I’ll be returning a bit over the next few days to Jordan B. Peterson, 12 Rules for Life: An Antidote to Chaos (Toronto: Random House Canada, 2018). Here’s a passage that struck me:
The philosophical study of morality — of right and wrong — is ethics. Such study can render us more sophisticated in our choices. Even older and deeper than ethics, however, is religion. Religion concerns itself not with (mere) right and wrong but with good and evil themselves — with the archetypes of right and wrong. Religion concerns itself with the domain of value, ultimate value. That is not the scientific domain. It’s not the territory of empirical description. The people who wrote and edited the Bible, for example, weren’t scientists. They couldn’t have been scientists, even if they had wanted to be. The viewpoints, methods and practices of science hadn’t been formulated when the Bible was written.
Religion is instead about proper behaviour. It’s about what Plato called “the Good.” A genuine religious acolyte isn’t trying to formulate accurate ideas about the objective nature of the world (although he may be trying to do that too). He’s striving, instead, to be a “good person.” It may be the case that to him “good” means nothing but “obedient” — even blindly obedient. Hence the classic liberal Western enlightenment objection to religious belief: obedience is not enough. But it’s at least a start (and we have forgotten this): You cannot aim yourself at anything if you are completely undisciplined and untutored. You will not know what to target, and you won’t fly straight, even if you somehow get your aim right. And then you will conclude, “There is nothing to aim for.” And then you will be lost.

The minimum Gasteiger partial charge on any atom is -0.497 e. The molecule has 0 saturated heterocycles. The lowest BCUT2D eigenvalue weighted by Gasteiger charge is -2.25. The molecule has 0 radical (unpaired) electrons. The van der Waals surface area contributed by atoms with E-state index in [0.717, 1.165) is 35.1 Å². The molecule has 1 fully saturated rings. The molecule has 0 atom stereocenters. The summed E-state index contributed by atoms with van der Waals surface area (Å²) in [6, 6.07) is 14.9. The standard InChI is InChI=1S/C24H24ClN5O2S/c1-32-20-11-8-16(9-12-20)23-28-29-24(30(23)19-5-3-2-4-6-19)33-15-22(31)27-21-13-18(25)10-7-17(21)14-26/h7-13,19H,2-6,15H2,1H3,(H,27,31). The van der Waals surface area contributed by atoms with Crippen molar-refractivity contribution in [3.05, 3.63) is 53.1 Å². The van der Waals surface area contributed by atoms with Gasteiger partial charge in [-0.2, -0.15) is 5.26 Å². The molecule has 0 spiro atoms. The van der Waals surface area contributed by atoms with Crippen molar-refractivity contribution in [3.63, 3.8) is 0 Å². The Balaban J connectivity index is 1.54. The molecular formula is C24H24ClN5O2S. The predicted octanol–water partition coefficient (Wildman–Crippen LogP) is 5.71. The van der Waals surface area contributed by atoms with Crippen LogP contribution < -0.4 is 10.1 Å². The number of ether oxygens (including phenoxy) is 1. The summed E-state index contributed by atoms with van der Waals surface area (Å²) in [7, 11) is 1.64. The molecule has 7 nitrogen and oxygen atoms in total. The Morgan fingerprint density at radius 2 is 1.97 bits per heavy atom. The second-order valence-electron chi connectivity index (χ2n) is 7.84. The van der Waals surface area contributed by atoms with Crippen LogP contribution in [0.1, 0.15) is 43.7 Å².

It is therefore necessary and desirable for religions to have a dogmatic element. What good is a value system that does not provide a stable structure? What good is a value system that does not point the way to a higher order? And what good can you possibly be if you cannot or do not internalize that structure, or accept that order — not as a final destination, necessarily, but at least as a starting point? Without that, you’re nothing but an adult two-year-old, without the charm or the potential. That is not to say (to say it again) that obedience is sufficient. But a person capable of obedience — let’s say, instead, a properly disciplined person — is at least a well-forged tool. At least that (and that is not nothing). [102-103]
Now, I don’t fully buy everything above. So far as I can tell, Jordan Peterson isn’t a theist. Or, at least, not a very robust one. His thinking above is very much like the late Stephen Jay Gould’s notion of the “non-overlapping magisteria” of religion and science, which I also reject, at least in part. But there’s truth in what Dr. Peterson has to say. Religion isn’t merely a failed attempt at science, and it never was.